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Need help with 6 year old.
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Need help with 6 year old.

Hello, I am hoping someone can help with an issues we ahve been haveing for over 2 years. My 6year old is a great kid, very smart and has mild ADHD. Our issue is food stealing/hoarding. She stealls constantly 24/7.  Tae this moring for example she had breakfest ( cearl, milk, bannana, and 1/2 bagle) then not 5 min. later she asked to go upstairs and watch cartoons, I asked to see her hands just because she was hiding them and she had a 1/2 lb of cheese. The night before I found a whole box of ritz crakers that she had stole some time and ate about 1/4. We have taken her to a child spec. in gentics and she does not have any gentic chromosome issues, our family dr. thinks this is a "phase" but its way more than that. We just don't know what to do. We are now in the process of putting a sliding door with a lock on our kitchen and I feel so bad. Our friends think we are so crule doing this. When she first started stealiong we would sit down explain why its wrong asked her why she did it, we have tried time outs, looseing things she likes( computer time, tv time, baby dolls ect) but NOTHING seems to effect her. We ahve now had to lock our door going upstairs so sje cannot steal food. She doesn't always eat what she steals. She has stolen everying thing from hamburger from the freezer to boxes of pop tarts, canned foods, popciles, everything. She seems to think about food constantly. We are all over weight in this house but are not ones to diet. there is food to eat anytime she wants its with out stealing and hiding it. Please if anyone has gone through this please help.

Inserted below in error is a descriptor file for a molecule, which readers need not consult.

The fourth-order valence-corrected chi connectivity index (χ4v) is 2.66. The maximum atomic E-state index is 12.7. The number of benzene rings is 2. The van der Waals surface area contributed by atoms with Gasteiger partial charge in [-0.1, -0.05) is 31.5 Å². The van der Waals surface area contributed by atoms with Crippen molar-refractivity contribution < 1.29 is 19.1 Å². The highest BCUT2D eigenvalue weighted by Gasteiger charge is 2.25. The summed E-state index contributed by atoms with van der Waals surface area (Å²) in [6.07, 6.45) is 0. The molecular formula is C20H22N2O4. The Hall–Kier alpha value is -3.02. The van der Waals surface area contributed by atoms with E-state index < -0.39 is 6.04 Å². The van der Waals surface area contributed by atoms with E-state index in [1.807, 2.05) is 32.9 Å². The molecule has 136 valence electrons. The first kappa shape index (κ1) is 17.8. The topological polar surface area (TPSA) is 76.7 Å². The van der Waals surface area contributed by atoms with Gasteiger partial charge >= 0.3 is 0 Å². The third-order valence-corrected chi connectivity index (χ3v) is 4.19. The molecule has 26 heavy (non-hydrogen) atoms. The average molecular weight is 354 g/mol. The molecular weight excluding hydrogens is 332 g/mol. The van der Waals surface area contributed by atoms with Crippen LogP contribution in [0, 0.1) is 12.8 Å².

Tags: food, lying/stealing, 6yearsold, ADHD, need help, family
9 Comments Post a Comment
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973741_tn?1342346373
Hi there.  I wonder if you took a different tactic if it would help.  What if you told her "oh, you have the cheese.  Okay, you want some?"  And then offer to cut her some of the cheese right there.  Tell her "mommy will get you what you want if you are hungry, all you have to do is ask."  Don't act mad but rather that she is fine to have the food, just keep it in the kitchen.  Tell her how meat will go bad and cheese will go bad if she puts it in her room.  It will stink it up and bugs will come.  So we have to keep some food in the frig and the rest in the food areas of the house so the house stays nice.  But she is welcome to it there.  Tell her that she can have crackers but let's put them in a bowl next time and leave the box in the food area.  Bugs.  

I am wondering if she might benefit from a psychologist at this point to discuss some obsessive behaviors?  

good luck
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134578_tn?1404951303
I think I've read that a child stealing food and hiding it is a special category, but am not able to find the topic in any coherent way online (mostly only on chat rooms, where amateurs answer with their own biases).